Did you know there’s about 47,500 life coaches in North America?
And according to the International Coaching Federation, 14% of their new members were between 25 and 35 years old.
That’s a lot of young coaches.
I thought that was crazy too and then remembered the time I decided to be an addictions counselor when I was 21 years old. And less than a year sober.
I still remember the professor talking about the affects of cocaine on the body when I started to squirm in my chair, fighting the weird urges my body was getting at the mention of using coke.
I thought I was playing it cool when the girl next to me looked at me all concerned and asked, “Are you ok?”
I excused myself from class early that day. Just a little hiccup in my path to being an addictions counselor I thought.
I relapsed shortly after that. I had been clean for 6 months since I left rehab. And one day I wanted to go see some old friends. Just hangout. I had no plans on drinking or using.
But I did.
I drank and smoked pot until I was dry heaving in the front yard and then passed out in the hallway in front of the bathroom next to some girl.
I drove home in the morning so ashamed I couldn’t stay sober.
And yet, I wanted to go to school to help others stay sober.
I eventually got clean in 2004 and have been since. But I never did become an addictions counselor.
A lot of things have happened since then but one thing still remains: I still struggle with wanting to teach people things I don’t know how to do!
It’s weird because I’m aware of it. And I do my best to put the brakes on once I realize what I’m doing but I can’t help but wonder why some of us do this.
Even though I’m not a life coach, in some ways I’m no different than the 21-year-old who assumes he can make a living sharing his “life wisdom” with the world.
We can all look at the 21-year-old life coach and laugh.
But what about me?
I also have a desire to teach people how to do things I have yet to do.
For example, I want to teach people how to make the leap from self-employment to business ownership.
And yet I haven’t done that yet. I’m in the process but I haven’t done it.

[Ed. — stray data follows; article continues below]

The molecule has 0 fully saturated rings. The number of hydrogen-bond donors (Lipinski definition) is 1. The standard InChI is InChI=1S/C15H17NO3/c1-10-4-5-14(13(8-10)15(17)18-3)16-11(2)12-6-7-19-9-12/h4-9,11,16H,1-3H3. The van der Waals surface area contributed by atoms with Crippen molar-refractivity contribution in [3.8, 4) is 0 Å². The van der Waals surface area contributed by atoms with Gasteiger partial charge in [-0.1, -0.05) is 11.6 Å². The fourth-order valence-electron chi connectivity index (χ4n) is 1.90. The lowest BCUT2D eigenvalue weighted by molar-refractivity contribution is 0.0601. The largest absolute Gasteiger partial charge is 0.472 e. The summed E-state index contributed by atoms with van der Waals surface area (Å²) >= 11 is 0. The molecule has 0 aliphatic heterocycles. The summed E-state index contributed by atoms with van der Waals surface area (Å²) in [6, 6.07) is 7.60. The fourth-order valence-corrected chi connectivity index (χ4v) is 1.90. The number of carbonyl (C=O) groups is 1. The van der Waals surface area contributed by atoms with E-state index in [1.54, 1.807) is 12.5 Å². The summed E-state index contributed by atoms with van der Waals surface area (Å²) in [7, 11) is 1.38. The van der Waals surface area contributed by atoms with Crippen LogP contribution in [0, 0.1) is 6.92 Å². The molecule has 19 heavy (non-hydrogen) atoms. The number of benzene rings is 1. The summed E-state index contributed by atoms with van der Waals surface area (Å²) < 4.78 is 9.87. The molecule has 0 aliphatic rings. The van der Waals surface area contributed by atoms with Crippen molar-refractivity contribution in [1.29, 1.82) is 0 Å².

So I struggle and rack my brain trying to find great blog post ideas about a topic I am in no way an authority in!
I wish I could tell you I’ve had a revelation and I know why I do this. I don’t.
I have my theories but that’s all. And I don’t want to get too introspective.
But here’s what I feel like I can tell you. The lesson I’m learning in all of this:
The problems we actually know how to solve are usually not the ones we like to teach.
For example, I was going to make a list of three things I actually know I know how to do. But I could only come up with two:
1) I know how to quit things.
2) I know how to start things.
Those are pretty much the only unique abilities I can think of.
And I don’t even know if they actually count as abilities.
I just know my life has been changed because of the things I quit (drugs, my job and social media) and the things I started (a business, a family and a relationship with God).
So why not teach and write about those things?
Why not share what my journey was like going from being a drug addict and drug dealer to becoming a responsible member of society?
Why not talk about what it was like going from a safe secure job on Corporate America to starting my own freelance copywriting business.
I’ll tell you why… because I’m not excited about those things right now. They seem like boring topics.
But I know a lot about them because I have walked that path before. I have experience. Not just theories or concepts.
The point is that the thing you want to teach may not be the thing you’re best equipped to teach.
If you really want to help people solve their problems you may need to teach things that you’re no longer excited about but are nonetheless competent in.
And who knows, as you begin to reflect on your lessons and experience, you may kindle that excitement about the topic all over again when you realize that it’s helping someone else do something they want to do.